South Florida Emerging as Financial Rival to Wall Street, Prompting Exodus of Billionaires

The Wall Street landscape in Manhattan has undergone a notable transformation over the past few decades, with the vibrancy, chaos, and self-importance of yesteryears seemingly fading away. The iconic financial district, once bustling with Gordon Gekko high-rollers, now appears less crowded and somewhat subdued. Wall Street, while still the global financial capital, is facing a potential decline in its influence, and an unexpected competitor has emerged on the horizon: South Florida.

Prominent figures in finance, such as billionaire Ken Griffin, have made headlines by relocating their operations from Wall Street to the sunny shores of Miami. Griffin, who moved Citadel’s headquarters from Chicago to Miami last year, boldly predicts that Florida could become the world’s new financial mecca. He cites Miami as representative of America’s future, praising Florida’s business-friendly environment that encourages growth.

Ken Griffin is not alone in this shift. Wall Street stalwarts like Carl Icahn and Paul Singer have also moved their financial operations to South Florida. What may seem like isolated instances are part of a growing trend, evolving from a trickle to a stampede in recent years. The exodus from New York has seen over two million more residents leaving the state than entering since 2012, coinciding with a nearly equivalent increase in Florida’s population.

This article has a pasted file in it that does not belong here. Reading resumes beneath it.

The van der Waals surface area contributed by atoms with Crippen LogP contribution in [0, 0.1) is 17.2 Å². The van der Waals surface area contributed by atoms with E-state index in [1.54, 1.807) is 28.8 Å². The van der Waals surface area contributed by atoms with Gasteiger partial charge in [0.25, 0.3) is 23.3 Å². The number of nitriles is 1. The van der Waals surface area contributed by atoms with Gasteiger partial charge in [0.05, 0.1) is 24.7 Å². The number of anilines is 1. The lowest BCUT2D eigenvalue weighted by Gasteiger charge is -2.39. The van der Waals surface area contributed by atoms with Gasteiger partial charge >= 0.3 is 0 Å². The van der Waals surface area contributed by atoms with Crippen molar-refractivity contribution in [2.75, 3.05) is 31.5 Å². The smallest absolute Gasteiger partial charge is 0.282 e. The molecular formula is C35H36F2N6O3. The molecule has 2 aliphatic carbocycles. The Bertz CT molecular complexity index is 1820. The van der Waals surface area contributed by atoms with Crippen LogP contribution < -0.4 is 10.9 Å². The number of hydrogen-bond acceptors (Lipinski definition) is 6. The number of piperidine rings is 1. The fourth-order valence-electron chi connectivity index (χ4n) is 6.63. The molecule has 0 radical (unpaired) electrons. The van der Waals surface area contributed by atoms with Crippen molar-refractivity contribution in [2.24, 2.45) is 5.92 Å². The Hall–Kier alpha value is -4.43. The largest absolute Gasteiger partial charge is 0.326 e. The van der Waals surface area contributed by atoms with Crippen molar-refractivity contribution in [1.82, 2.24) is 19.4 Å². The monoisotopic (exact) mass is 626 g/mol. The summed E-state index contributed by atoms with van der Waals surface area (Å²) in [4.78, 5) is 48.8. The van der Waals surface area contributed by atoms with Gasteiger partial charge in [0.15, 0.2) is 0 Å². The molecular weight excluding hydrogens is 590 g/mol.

Jeff Bezos, one of the world’s wealthiest individuals and founder of Amazon, recently joined the ranks of those choosing Florida over New York. Bezos, with a net worth of $150 billion, opted for Miami, contributing to the state’s economic growth.

The migration of individuals and their financial assets is reflected in Internal Revenue Service (IRS) tax return data. An astonishing $50 billion has flowed out of New York in 2020 and 2021, while Florida has seen a corresponding increase in net income. The allure of South Florida is so significant that locals now refer to Miami as “Wall Street South.”

Beyond the appeal of sunshine and warm weather, the key driver of Wall Street’s diminishing influence is identified as taxes and the anti-capitalist ethos prevalent in liberal New York. The city, aiming to retain financial market supremacy, imposes some of the most punitive taxes on financial capital, comparable to California. In contrast, Florida boasts zero state taxes on capital gains, dividends, and business income.

New York’s tax strategy has drawn criticism, with even former Governor Andrew Cuomo acknowledging the risk of driving away the wealthy with high taxes. The progressive policies in New York, seemingly indifferent to the potential consequences, are inadvertently contributing to Wall Street’s loss and South Florida’s gain in becoming a new financial hub.

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